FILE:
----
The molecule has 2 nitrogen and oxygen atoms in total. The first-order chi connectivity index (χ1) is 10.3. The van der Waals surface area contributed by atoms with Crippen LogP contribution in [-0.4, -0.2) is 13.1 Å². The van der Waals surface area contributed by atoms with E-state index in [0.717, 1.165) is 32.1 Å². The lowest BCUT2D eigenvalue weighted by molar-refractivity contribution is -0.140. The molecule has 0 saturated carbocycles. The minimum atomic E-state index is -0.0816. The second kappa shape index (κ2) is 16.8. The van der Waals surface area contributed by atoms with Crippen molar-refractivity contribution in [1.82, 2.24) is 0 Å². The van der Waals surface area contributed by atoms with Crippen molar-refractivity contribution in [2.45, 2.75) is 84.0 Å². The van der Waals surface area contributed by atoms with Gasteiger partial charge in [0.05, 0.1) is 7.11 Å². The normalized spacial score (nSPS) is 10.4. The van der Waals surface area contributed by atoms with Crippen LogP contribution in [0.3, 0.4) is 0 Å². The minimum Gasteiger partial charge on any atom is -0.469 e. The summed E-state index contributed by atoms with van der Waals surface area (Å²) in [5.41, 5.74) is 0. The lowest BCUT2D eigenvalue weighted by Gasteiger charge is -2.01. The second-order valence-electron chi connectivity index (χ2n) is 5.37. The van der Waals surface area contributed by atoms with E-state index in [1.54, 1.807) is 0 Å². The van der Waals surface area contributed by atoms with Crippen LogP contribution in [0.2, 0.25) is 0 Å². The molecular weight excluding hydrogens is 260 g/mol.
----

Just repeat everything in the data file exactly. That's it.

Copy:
The molecule has 2 nitrogen and oxygen atoms in total. The first-order chi connectivity index (χ1) is 10.3. The van der Waals surface area contributed by atoms with Crippen LogP contribution in [-0.4, -0.2) is 13.1 Å². The van der Waals surface area contributed by atoms with E-state index in [0.717, 1.165) is 32.1 Å². The lowest BCUT2D eigenvalue weighted by molar-refractivity contribution is -0.140. The molecule has 0 saturated carbocycles. The minimum atomic E-state index is -0.0816. The second kappa shape index (κ2) is 16.8. The van der Waals surface area contributed by atoms with Crippen molar-refractivity contribution in [1.82, 2.24) is 0 Å². The van der Waals surface area contributed by atoms with Crippen molar-refractivity contribution in [2.45, 2.75) is 84.0 Å². The van der Waals surface area contributed by atoms with Gasteiger partial charge in [0.05, 0.1) is 7.11 Å². The normalized spacial score (nSPS) is 10.4. The van der Waals surface area contributed by atoms with Crippen LogP contribution in [0.3, 0.4) is 0 Å². The minimum Gasteiger partial charge on any atom is -0.469 e. The summed E-state index contributed by atoms with van der Waals surface area (Å²) in [5.41, 5.74) is 0. The lowest BCUT2D eigenvalue weighted by Gasteiger charge is -2.01. The second-order valence-electron chi connectivity index (χ2n) is 5.37. The van der Waals surface area contributed by atoms with E-state index in [1.54, 1.807) is 0 Å². The van der Waals surface area contributed by atoms with Crippen LogP contribution in [0.2, 0.25) is 0 Å². The molecular weight excluding hydrogens is 260 g/mol.